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An Ax Well Ground : FORTY WHACKS: New Evidence in the Life and Legend of Lizzie Borden, By David Kent (Rodale Press: $19.95; 256 pp.)

August 16, 1992|Florence King | King's article on the Lizzie Borden centenary is the cover story of the Aug. 17 issue of National Review. Her most recent book is "With Charity Toward None: A Fond Look at Misanthropy."

In 1492, Columbus sailed the ocean blue, but he missed the boat. American history really began on Aug. 4, 1892, when Lizzie Borden sailed into our national psyche on multitudinous seas incarnadined. At least that's how we Lizzie junkies see it. We can turn any topic around to our favorite gal, even the dominant issue in the current presidential campaign: Lizzie did not go out and murder strangers on the street, she practiced family values.

The first Lizzie junkie was Edwin Porter, whose "Fall River Tragedy" was rushed into print in 1893 after Lizzie was acquitted on charges of ax-murdering her father and stepmother. Next came "The Trial of Lizzie Borden" (1937) by the anti-Lizzie Edmund Pearson, followed by "Lizzie Borden: The Untold Story" (1961) by the pro-Lizzie Edward Radin, who accused the maid, Bridget Sullivan.

Then we had "A Private Disgrace" (1967) by Victoria Lincoln, a Fall River native, who posited that Lizzie committed the murders during an epileptic seizure. "Goodbye Lizzie Borden" (1974) by Robert Sullivan was based entirely on the memories of a 90-year-old woman who said Lizzie killed her kitten. In 1984 there appeared two books, both titled "Lizzie": In one, Frank Spiering pinned the murders on Lizzie's older sister, Emma; the other, by Evan Hunter, featured a lesbian Lizzie who murdered her stepmother after Abby found her in bed with Bridget, and then had to murder her father to keep him from finding out about the first murder.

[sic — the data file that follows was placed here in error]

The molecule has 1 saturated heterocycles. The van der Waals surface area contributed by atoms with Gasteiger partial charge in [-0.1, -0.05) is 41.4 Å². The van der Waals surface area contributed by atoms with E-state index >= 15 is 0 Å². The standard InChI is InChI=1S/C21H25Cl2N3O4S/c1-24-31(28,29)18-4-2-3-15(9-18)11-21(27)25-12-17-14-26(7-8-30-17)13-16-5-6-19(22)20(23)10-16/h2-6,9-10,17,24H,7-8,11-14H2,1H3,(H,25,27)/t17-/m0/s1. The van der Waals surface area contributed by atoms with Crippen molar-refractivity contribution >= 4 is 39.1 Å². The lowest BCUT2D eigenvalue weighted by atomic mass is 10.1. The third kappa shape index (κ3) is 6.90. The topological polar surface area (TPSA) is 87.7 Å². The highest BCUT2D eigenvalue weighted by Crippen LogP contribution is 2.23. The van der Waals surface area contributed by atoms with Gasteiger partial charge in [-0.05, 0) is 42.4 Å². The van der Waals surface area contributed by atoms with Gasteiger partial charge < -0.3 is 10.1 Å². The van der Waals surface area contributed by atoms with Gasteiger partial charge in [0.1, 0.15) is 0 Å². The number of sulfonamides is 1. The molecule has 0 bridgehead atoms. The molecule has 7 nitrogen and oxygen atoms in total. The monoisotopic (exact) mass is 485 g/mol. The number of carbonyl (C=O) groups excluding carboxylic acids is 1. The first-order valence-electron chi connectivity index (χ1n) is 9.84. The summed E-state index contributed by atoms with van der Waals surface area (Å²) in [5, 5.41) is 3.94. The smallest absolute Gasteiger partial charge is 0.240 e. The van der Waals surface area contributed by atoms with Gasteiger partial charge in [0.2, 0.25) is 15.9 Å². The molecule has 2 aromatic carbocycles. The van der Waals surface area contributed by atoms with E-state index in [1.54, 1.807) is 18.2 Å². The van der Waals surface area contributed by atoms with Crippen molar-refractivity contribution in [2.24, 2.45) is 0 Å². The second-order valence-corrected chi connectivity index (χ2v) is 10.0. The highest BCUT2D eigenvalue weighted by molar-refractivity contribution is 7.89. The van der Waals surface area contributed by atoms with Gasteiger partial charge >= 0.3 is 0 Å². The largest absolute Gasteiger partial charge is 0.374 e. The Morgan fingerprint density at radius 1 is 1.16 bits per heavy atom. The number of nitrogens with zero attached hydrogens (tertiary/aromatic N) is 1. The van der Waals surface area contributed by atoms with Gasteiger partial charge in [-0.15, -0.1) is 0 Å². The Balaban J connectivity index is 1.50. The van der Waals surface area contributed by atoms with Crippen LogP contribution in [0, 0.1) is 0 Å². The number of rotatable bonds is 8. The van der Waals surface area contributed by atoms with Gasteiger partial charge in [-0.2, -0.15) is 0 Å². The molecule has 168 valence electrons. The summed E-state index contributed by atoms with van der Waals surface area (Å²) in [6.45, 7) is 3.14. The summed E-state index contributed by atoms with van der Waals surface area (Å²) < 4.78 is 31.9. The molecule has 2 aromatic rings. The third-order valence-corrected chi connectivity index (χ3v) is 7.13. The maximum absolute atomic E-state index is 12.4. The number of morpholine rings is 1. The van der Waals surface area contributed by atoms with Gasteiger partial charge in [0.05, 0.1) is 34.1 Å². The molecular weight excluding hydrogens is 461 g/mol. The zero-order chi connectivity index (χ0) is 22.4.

That's just the short list. Never has a plump, pop-eyed spinster stirred so many people's emotions. Radin attacked Pearson's book so harshly that the Widow Pearson demanded an apology; Victoria Lincoln attacked Radin for writing that she took cookies from Lizzie as a child; and now comes "Forty Whacks" by David Kent, who attacks Porter for deleting testimony favorable to Lizzie. He claims neutrality--"There will be no attempt in this book to persuade you of either her innocence or her guilt"--but his chivalrous blasts at Porter make it clear that Lizzie has acquired yet another beau.

Like other Lizzie junkies, David Kent doctors testimony when it clashes with the images he wants Lizzie to have. Asked at the inquest in what ways Abby was not like a mother to her, Lizzie replied frostily, "I decline to answer," but Kent skips that and goes to "I did not call her mother ," which came out later.

He also makes painfully obvious stabs at political correctness, finding "sexism" in the fact that Andrew's body was examined before Abby's ("The investigation of Mrs. Borden's death would have to wait; priority went to the man of the house"). Andrew's body was discovered first, that's all.